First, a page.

- 168 - first dart T20; 168 - 60 = 108; second dart 108 - 60 = 48; third dart single 16 for a D16 next three darts.
- 166 - first dart T20; 166 - 60 - 106; second dart 106 - 60 = 46; third dart single 14 for a D16 next three darts.
- 165 - first dart T20; 165 - 60 = 105; second dart T19; 105 - 57 = 48; third dart single 16 for a D16 next three darts.
- 163 - first dart T20; 163 - 60 = 103; second dart T19; 103 - 57 = 46; third dart single 14 for a D16 next three darts.
- 162 - first dart T20; 162 - 60 = 102; second dart T20; 102 - 60 = 42; third dart single 10 for a D16 next three darts.
- 159 - first dart T20; 159 - 60 = 99; second dart T19; 99 - 57 = 42; third dart single 10 for a D16 next three darts.
Darts: a game where participants compete with one another by throwing small arrow like devices at a target that is round and has numbers and sections and an inner bull with an outer bull and so on. Darts now refer to the standard game with a specific bristle board design and a set of rules. Rules that are general to the game and rules that govern games like, “501,” “301,” and “Cricket.”
Darts is a traditional pub game that was and is commonly played in the United Kingdom as well as other places in Europe and across the pond here in the America’s.
Wikipedia tells hits history in a terse form, i.e., “The dartboard may have its origins in the cross-section of a tree. An old name for a dartboard is "butt"; the word comes from the French word but, meaning "target". In particular, the Yorkshire and Manchester Log End boards differ from the standard board in that they have no treble, only double and bullseye, the Manchester board being of a smaller diameter, with a playing area of only 25 cm across with double and bull areas measuring just 4 mm. The London Fives board is another variation. This has only 12 equal segments numbered 20, 5, 15, 10, 20, 5, 15, 10, 20, 5, 15, 10 with the doubles and triples being a quarter of an inch wide.”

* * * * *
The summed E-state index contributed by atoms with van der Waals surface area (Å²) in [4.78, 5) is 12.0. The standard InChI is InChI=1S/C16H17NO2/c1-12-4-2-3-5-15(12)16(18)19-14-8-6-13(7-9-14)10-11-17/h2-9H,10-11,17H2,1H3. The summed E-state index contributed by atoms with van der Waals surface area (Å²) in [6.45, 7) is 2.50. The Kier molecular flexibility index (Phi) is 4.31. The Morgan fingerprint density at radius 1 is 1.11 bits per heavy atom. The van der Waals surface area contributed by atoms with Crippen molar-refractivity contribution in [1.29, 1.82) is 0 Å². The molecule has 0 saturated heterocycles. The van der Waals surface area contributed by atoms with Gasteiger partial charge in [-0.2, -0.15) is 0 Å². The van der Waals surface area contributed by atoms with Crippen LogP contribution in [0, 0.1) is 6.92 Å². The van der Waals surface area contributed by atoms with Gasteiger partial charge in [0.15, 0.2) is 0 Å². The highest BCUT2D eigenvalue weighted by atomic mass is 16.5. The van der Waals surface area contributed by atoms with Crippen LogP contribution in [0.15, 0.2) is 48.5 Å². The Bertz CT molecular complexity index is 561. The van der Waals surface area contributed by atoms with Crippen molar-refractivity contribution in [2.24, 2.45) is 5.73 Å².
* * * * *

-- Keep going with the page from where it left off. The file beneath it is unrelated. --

There have been a variety of darts created over the years but the most common today is the tungsten dart. There are electronic darts but for this blog and for my efforts in tossing darts I remain a steel dart fan and enthusiast. I am recommending a book for novice darters but only because it appealed to me and my studies and rest assured most of the dart books out there are outstanding. In short, find one if this one does not fit your needs and get it. I can tell you when I started to play over twenty years ago, before I laid down my darts in 96, I tossed darts for several years without knowing some very important and critical mechanics, etc., of the dart game. As I take up once again my steel darts I have found a fountain of information to help make the game both enjoyable and competitive. Enjoy, diddle for the middle and let the darts fly!
Monday, August 29, 2016
- 170 - 130 points, first dart always T20.
- 137 and 139, first dart always T19.
- 170 to 101 (and 99), first dart, of three dart out, varies (T19, T18, T17): scores that start with T20; 127, 124, 120, 118 - 110, 108, 106, 103 - 101, 100, 98, 96.